Law schools may be looking at applicants’ Facebook pages more often than other admissions offices, according to Kaplan Test Prep’s 2011 survey of college admissions officers.
The study, released Oct. 24, surveyed undergraduate, business school and law school admissions officers from 359 different schools by phone during the summer.
Twenty percent of undergraduate admissions officers and 27 percent of business school admissions officers who responded said they have previously utilized social networking sites, such as Facebook, to learn more about an applicant.
The number was much higher — 37 percent — for law school officers.
“The data makes sense when you think about what law admissions officers do,” said Jeff Thomas, director of Pre-Law Programs for Kaplan. “And that is to determine who would be best fit to eventually become attorneys.”
One possible explanation for why law school officers are more likely to look at an applicant’s social media page is because of the nature of the profession, Thomas said.
People studying to become attorneys must pass tests to measure their character and compatibility with the field prior to becoming certified as a lawyer. Even after certification, attorneys practice law under the threat of disbarment due to unethical behavior.
Thomas said strict codes of conduct for lawyers may be why law schools are inclined to carefully determine which applicants would be able to conform to such expectations.
“The legal profession is self-regulating and holds attorneys to higher ethical standards than most other professions,” Thomas said. “Students can’t earn admission to the bar by simply going to law school.”
Of the law admissions officers who said they have used Facebook or other social websites to screen applicants, 32 percent said they have found something online that harmed an applicant’s chances of admission. Only 12 percent of undergraduate admissions officers and 14 percent of business school officers responded the same way.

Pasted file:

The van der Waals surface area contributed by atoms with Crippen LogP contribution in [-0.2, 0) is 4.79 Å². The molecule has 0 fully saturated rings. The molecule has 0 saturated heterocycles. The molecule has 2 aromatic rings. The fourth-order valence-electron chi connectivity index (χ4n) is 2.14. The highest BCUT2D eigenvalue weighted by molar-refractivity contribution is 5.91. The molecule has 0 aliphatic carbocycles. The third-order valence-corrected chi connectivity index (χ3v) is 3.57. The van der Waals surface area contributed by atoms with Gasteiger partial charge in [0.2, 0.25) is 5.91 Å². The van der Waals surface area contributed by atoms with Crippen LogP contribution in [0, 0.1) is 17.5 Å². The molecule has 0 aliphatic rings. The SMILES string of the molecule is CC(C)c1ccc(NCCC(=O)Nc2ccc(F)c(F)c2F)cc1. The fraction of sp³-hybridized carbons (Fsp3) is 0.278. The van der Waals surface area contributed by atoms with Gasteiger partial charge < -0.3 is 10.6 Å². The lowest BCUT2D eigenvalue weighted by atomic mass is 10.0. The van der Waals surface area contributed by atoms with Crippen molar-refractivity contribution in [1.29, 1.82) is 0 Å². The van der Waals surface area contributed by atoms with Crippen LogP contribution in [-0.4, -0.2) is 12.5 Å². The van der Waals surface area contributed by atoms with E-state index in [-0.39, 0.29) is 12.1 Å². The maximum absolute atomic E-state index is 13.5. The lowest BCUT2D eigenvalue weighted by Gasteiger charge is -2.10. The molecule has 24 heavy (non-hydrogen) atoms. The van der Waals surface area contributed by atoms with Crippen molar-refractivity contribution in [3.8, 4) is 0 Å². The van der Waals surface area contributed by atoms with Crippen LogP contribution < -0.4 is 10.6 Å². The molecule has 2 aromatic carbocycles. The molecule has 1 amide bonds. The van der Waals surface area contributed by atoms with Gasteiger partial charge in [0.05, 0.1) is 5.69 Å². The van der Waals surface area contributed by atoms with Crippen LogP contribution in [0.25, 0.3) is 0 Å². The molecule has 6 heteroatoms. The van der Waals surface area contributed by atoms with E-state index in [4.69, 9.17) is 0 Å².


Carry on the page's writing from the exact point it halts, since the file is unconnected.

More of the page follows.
In a separate poll released earlier this month, Kaplan reported 77 percent of students who took the October LSAT said they objected to admissions officers using their virtual life as part of the admissions process.
Martin Asmuss, a third-year law student at UCLA, said he is not worried about admissions officers finding anything negative on his Facebook page, and would do the same if he were in their position.
The poll also reported 15 percent of students who took the October LSAT said there was something online that could hurt their chances of being admitted into law school.
Robert Schwartz, dean of admissions at the UCLA School of Law, said that checking applicants’ social networking pages is not part of their standard admissions process. Due to the large number of students applying, the task would be impractical, Thomas said.
He said he is surprised by the differences in data between law schools and other schools.
“One’s character is extremely important in the legal profession, (but) it does surprise me that the numbers for law schools are higher,” Schwartz said. “I would think business schools would be just as concerned with ethical standards.”
He said the best way for students to protect themselves to make sure anything they post online doesn’t harm them professionally or academically is to use good judgment.
“(The results are) sort of surprising, but not terribly surprising,” said Dominic Rossetti, a UCLA third-year law student. “A lot of potential employers look at Facebook.”